Component swaps are by no means uncommon among Cricklewood-era Bentleys, and this car's original engine later found its way into 3-Litre chassis number 'HT1633', while the reconditioned front axle and steering box taken from 'SM 3925' were fitted to 4-Litre chassis 'HF 3196'. Fitted with a two-seater body and owned by Kemp Place, 'HF 3196' was raced by him throughout the late 1940s/1950s.
In 1984, the ambitious project to return 'SM 3925' to it's former glory commenced, sourcing and ultimately utilising as many of the original components as possible, a Herculean task that would take many years to complete. During this period of ownership a genuine and original period heavy gauge chassis frame was fitted with engine 'SM 3928', sourced in 1989 and then a few years later, the sale of the ex Place racer, known as 'Black Bitch', brought with it the opportunity to acquire the original front axle and steering box. A suitable D-type gearbox was found - 'D-7026 - amazingly only 11 numbers away from the 1938 replacement.
The rear axle was sourced using the common practice of using an original and genuine Bentley 6-litre unit - the differential unit was originally fitted to Speed Six chassis number 'NH 2728' - and the rear axle banjo is from a 6-litre saloon - chassis number 'FW 2602' - which had been subject to a rear axle change at the factory in November 1934, suggesting this axle had been already been recycled, reprocessed and subsequently used in another car in the interim time.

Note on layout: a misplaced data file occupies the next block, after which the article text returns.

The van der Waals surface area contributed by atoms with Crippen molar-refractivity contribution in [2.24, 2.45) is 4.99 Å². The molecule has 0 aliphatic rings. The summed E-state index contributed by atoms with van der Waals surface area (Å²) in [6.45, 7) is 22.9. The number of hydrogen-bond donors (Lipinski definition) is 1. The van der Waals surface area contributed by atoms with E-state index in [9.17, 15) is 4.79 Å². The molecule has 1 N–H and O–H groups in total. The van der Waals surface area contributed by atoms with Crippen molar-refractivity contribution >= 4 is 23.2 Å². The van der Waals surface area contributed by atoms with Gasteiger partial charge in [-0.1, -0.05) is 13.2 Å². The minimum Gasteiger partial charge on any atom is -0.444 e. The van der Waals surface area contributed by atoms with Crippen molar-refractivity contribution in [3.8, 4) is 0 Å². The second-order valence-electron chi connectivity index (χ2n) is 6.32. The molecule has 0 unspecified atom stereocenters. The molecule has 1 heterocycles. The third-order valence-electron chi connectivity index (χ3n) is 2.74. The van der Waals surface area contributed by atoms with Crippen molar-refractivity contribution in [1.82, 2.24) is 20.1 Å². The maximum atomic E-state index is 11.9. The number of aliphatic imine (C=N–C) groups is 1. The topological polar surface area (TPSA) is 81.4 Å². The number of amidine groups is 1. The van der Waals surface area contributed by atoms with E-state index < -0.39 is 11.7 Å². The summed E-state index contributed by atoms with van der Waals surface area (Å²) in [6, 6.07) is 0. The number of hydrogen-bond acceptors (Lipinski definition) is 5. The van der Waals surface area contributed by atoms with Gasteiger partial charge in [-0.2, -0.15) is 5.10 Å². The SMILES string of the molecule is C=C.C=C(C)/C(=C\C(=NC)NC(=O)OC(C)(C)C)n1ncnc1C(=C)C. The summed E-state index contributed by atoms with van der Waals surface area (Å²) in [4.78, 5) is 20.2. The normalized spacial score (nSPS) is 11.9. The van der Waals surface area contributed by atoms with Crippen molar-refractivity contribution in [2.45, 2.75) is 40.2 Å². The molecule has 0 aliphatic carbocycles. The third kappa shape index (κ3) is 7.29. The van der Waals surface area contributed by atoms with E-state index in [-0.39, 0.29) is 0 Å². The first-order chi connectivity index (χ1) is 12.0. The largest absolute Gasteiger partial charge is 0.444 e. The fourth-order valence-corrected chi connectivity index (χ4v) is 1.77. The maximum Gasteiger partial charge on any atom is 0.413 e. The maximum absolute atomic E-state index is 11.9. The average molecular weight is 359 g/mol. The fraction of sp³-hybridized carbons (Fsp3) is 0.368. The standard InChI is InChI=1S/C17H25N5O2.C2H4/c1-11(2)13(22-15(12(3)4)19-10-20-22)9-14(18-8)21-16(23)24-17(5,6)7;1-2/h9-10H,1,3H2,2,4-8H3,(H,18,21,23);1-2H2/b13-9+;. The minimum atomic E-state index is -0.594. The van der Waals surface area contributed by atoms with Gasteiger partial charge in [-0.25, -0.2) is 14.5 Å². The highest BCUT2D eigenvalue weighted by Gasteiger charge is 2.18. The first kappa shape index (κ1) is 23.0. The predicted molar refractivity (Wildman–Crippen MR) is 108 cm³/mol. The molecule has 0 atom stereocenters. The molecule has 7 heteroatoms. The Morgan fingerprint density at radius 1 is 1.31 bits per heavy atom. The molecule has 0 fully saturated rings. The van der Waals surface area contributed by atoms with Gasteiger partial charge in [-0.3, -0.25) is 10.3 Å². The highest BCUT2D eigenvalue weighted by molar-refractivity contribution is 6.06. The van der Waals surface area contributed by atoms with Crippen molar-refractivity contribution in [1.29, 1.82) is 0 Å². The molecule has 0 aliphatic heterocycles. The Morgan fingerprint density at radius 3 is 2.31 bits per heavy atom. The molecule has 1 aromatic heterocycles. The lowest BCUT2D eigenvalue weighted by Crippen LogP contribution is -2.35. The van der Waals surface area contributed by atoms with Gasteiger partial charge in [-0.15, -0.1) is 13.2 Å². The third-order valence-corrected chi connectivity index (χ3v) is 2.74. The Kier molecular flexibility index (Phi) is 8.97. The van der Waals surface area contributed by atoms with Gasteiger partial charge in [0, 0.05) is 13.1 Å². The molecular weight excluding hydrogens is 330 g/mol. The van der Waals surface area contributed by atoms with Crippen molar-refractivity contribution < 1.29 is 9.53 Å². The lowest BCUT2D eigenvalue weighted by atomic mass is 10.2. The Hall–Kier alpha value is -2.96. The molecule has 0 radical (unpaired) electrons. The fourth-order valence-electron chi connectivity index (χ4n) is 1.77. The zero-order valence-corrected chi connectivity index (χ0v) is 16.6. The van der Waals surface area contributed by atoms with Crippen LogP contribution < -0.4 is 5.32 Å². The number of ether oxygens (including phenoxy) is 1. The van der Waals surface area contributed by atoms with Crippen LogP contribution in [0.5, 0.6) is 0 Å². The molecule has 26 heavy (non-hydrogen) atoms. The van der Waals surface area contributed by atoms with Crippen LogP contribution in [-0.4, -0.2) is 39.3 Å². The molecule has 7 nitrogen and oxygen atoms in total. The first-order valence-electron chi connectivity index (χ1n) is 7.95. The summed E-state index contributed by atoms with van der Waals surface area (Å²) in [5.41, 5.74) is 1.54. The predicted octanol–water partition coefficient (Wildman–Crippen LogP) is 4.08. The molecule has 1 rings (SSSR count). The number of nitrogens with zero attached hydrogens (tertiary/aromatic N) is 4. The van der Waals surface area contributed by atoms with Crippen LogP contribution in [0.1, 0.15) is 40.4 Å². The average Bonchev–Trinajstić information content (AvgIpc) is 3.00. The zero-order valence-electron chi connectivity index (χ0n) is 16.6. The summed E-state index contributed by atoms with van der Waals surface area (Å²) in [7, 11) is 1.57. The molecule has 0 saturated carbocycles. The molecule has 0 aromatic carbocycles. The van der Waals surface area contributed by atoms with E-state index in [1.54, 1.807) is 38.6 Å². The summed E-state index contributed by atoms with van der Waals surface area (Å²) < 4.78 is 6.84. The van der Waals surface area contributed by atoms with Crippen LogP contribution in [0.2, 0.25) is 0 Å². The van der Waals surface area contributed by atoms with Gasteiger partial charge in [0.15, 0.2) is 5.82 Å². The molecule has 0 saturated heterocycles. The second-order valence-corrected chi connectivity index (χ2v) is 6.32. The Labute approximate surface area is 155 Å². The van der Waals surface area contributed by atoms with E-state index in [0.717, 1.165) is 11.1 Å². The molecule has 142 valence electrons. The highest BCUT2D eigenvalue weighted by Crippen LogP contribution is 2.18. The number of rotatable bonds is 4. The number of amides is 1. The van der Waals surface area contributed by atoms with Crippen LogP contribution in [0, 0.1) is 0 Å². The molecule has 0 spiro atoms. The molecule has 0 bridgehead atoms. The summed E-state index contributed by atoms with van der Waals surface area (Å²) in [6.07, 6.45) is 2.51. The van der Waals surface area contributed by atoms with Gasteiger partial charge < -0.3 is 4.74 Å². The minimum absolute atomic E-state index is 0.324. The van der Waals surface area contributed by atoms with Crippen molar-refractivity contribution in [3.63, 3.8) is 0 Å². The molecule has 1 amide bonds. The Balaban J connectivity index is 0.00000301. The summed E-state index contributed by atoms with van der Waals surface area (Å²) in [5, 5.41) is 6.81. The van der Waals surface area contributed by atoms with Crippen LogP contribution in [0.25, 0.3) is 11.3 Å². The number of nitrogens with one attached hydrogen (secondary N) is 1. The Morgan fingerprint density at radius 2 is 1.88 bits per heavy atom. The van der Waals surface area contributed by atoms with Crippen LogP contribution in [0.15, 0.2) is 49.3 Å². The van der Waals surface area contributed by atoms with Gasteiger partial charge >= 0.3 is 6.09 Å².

Of all the components that make up a 'Blower' Bentley it is the supercharger, that presents the greatest difficulty for restorers; fortunately, the Olympia Show car's unit was located in the USA and purchased. It was decided to rebuild the car with the enduringly popular Vanden Plas Team Car-style tourer coachwork.
Since the rebuild's completion in 1993, 'SM 3925' has been enthusiastically enjoyed by only two owners, and in 2010 joined 17 other 'Blowers' in Switzerland to celebrate the 80th anniversary of the model's debut at Le Mans. 'SM 3925' performed faultlessly on this fabulous Alpine tour, of course driving down from England and taking the long way home to include a visit to the LM Classic, where it was immediately waved straight through and directed in to the paddock with the competing Vintage Bentleys that year. Accompanying documentation includes the 1990 FIVA card, 1994 FIA papers, 2012 FIVA Identity Card, and the aforementioned copy factory records, etc.
'Blower' Bentleys rarely come on the market and thus 'SM 3925' represents a possibly once-in-a-lifetime opportunity to acquire one of these charismatic cars, presented in excellent condition throughout, 'on the button', and ready to drive away. A welcome invitee to the world's most prestigious and exclusive historic motoring events, there can be no better way to enjoy the many celebrations planned for Bentley's 100th anniversary in 2019.